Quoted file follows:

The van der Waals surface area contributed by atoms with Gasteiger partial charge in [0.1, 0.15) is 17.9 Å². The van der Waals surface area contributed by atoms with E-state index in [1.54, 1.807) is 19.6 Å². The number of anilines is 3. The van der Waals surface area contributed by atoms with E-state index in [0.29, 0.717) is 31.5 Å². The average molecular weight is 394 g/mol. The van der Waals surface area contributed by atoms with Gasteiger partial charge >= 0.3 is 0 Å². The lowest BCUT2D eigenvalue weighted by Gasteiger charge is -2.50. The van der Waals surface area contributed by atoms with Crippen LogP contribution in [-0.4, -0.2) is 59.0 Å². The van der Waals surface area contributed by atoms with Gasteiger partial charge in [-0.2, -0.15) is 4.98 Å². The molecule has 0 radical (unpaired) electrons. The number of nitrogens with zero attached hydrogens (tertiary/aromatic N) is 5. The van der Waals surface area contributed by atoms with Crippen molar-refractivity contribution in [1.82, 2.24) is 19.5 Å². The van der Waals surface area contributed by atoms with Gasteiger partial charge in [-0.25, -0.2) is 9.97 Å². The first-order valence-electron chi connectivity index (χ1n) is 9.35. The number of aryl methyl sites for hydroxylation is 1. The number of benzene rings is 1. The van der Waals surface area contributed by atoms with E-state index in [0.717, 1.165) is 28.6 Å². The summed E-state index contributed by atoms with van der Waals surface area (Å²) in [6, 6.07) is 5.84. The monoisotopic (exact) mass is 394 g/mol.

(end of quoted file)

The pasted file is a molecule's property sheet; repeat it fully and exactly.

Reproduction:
The van der Waals surface area contributed by atoms with Gasteiger partial charge in [0.1, 0.15) is 17.9 Å². The van der Waals surface area contributed by atoms with E-state index in [1.54, 1.807) is 19.6 Å². The number of anilines is 3. The van der Waals surface area contributed by atoms with E-state index in [0.29, 0.717) is 31.5 Å². The average molecular weight is 394 g/mol. The van der Waals surface area contributed by atoms with Gasteiger partial charge >= 0.3 is 0 Å². The lowest BCUT2D eigenvalue weighted by Gasteiger charge is -2.50. The van der Waals surface area contributed by atoms with Crippen LogP contribution in [-0.4, -0.2) is 59.0 Å². The van der Waals surface area contributed by atoms with Gasteiger partial charge in [-0.2, -0.15) is 4.98 Å². The molecule has 0 radical (unpaired) electrons. The number of nitrogens with zero attached hydrogens (tertiary/aromatic N) is 5. The van der Waals surface area contributed by atoms with Crippen molar-refractivity contribution in [1.82, 2.24) is 19.5 Å². The van der Waals surface area contributed by atoms with Gasteiger partial charge in [-0.25, -0.2) is 9.97 Å². The first-order valence-electron chi connectivity index (χ1n) is 9.35. The number of aryl methyl sites for hydroxylation is 1. The number of benzene rings is 1. The van der Waals surface area contributed by atoms with E-state index in [0.717, 1.165) is 28.6 Å². The summed E-state index contributed by atoms with van der Waals surface area (Å²) in [6, 6.07) is 5.84. The monoisotopic (exact) mass is 394 g/mol.